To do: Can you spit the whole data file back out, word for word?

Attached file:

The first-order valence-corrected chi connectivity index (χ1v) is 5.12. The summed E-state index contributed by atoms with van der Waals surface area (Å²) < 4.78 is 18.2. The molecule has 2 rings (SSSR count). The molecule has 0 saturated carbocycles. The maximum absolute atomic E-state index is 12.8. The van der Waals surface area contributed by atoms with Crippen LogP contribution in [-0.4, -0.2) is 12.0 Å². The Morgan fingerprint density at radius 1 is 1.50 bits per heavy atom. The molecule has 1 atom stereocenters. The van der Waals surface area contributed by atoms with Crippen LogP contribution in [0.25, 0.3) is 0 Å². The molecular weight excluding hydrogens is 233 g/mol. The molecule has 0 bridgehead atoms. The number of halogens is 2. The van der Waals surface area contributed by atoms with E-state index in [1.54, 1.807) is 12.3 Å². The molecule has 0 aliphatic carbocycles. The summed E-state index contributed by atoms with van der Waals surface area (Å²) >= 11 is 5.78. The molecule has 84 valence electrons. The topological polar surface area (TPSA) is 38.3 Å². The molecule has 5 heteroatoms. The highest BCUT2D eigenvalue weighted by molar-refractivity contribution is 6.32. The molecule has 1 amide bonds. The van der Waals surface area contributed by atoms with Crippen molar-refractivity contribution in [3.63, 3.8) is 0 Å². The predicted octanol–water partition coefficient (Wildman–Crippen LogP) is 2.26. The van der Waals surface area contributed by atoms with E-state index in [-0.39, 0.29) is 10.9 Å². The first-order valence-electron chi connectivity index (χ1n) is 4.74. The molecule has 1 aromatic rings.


The first-order valence-corrected chi connectivity index (χ1v) is 5.12. The summed E-state index contributed by atoms with van der Waals surface area (Å²) < 4.78 is 18.2. The molecule has 2 rings (SSSR count). The molecule has 0 saturated carbocycles. The maximum absolute atomic E-state index is 12.8. The van der Waals surface area contributed by atoms with Crippen LogP contribution in [-0.4, -0.2) is 12.0 Å². The Morgan fingerprint density at radius 1 is 1.50 bits per heavy atom. The molecule has 1 atom stereocenters. The van der Waals surface area contributed by atoms with Crippen LogP contribution in [0.25, 0.3) is 0 Å². The molecular weight excluding hydrogens is 233 g/mol. The molecule has 0 bridgehead atoms. The number of halogens is 2. The van der Waals surface area contributed by atoms with E-state index in [1.54, 1.807) is 12.3 Å². The molecule has 0 aliphatic carbocycles. The summed E-state index contributed by atoms with van der Waals surface area (Å²) >= 11 is 5.78. The molecule has 84 valence electrons. The topological polar surface area (TPSA) is 38.3 Å². The molecule has 5 heteroatoms. The highest BCUT2D eigenvalue weighted by molar-refractivity contribution is 6.32. The molecule has 1 amide bonds. The van der Waals surface area contributed by atoms with Crippen molar-refractivity contribution in [3.63, 3.8) is 0 Å². The predicted octanol–water partition coefficient (Wildman–Crippen LogP) is 2.26. The van der Waals surface area contributed by atoms with E-state index in [-0.39, 0.29) is 10.9 Å². The first-order valence-electron chi connectivity index (χ1n) is 4.74. The molecule has 1 aromatic rings.